*Non-graduates’ training programmes also open for additional 100,000 young

IN WHAT IS THE FIRST ROLL-OUT OF ITS N500B SOCIAL INVESTMENT PROGRAMMES, the Buhari presidency will start taking applications online for positions in the 500,000 direct teacher jobs scheme, through an internet portal named npower.gov.ng. 

While the portal would be live on Saturday June 11, applications are expected to start coming in on June 12, the beginning of next week. Young unemployed Nigerians are advised to visit the website and apply.

It would be recalled that President Muhammadu Buhari in his May 29th Democracy Day broadcast to the nation formally launched the unprecedented social investment programmes already provided for under the 2016 Appropriation by the administration.

The 500,000 Teacher Corps, nicknamed N-Power Teach on the portal, is one of the three direct job creation and training schemes Nigerians can start applying for from Sunday, June 12.

Others are N-Power…

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Ayo Sogunro


Nigerians have an understandable—if somewhat childish and sometimes nasty—habit of singling out a trait in one of their rulers and examining critical arguments from the perspective of that trait every time. Take the Jonathan administration, for example: when critics raised an issue, Jonathan apologists would direct the argument to “But he is a nice (or good, meek, humble) person” or worse: “You are saying this because he is from an ethnic minority”. Or in Lagos, when Fashola’s spending was criticised: “But he is working, compared to others.”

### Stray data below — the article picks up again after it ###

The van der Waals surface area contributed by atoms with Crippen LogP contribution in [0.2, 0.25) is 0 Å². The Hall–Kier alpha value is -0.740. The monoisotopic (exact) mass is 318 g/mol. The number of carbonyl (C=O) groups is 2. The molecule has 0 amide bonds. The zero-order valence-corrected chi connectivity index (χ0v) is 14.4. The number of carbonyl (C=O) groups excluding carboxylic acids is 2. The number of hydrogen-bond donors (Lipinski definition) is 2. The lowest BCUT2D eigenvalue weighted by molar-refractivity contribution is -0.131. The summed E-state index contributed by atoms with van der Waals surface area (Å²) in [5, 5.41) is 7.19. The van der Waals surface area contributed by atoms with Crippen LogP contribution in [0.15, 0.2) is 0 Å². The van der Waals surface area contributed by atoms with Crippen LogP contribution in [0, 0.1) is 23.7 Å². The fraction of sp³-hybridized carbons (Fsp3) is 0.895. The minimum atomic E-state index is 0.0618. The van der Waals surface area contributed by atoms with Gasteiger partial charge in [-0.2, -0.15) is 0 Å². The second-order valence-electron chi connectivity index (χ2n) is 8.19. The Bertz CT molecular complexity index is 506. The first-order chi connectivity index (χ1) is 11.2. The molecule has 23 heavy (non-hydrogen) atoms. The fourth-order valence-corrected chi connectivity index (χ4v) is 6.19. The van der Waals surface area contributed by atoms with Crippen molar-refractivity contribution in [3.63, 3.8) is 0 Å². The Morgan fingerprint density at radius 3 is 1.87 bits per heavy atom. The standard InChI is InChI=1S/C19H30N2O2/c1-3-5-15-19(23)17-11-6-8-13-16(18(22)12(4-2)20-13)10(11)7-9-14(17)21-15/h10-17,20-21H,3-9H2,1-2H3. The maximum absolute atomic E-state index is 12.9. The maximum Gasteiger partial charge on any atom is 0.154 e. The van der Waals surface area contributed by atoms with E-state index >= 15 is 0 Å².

This social behaviour is generally amusing, but it becomes dangerous when it starts to repress the space for critical thought.

And now, with the budding sycophancy of the Buhari regime, this attitude continues. Buhari apologists tend to review every criticism of current Nigerian politics and government from the perspective of: “But he is fighting corruption”.

Hey, Buhari is disregarding the rule of law. “But…

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Confessions of a Nigerian in Diaspora

Today, as I look around my apartment,  at the TV stand now bare; at the bedside table now lamp-less; at the counter-tops now gleaming; and at the pillar around which my four shipping boxes are gathered; I find myself excited.

The vestiges of my former home fill me with an inexplicable thrill. Their emptiness calls out to me, to remind me of where I am going… “To your true home” they say – where your people are; where your contributions are needed; where your dreams may come true…

Again today, as I look around my apartment, at the sockets in the wall, at the faucets on the sinks, and the wireless router still plugged in, I am sad. Because there are some things I cannot bring with me. I cannot bring the taps that never run dry, the power that never cuts off, nor the internet that keeps me speedily connected.

The vestiges of my former home fill me with worry. Their ampleness calls out to me, asking how I will survive… “It’ll be tough without us” they say – Don’t you remember? Those days spent in darkness? Those hours spent listless? You can’t have forgotten…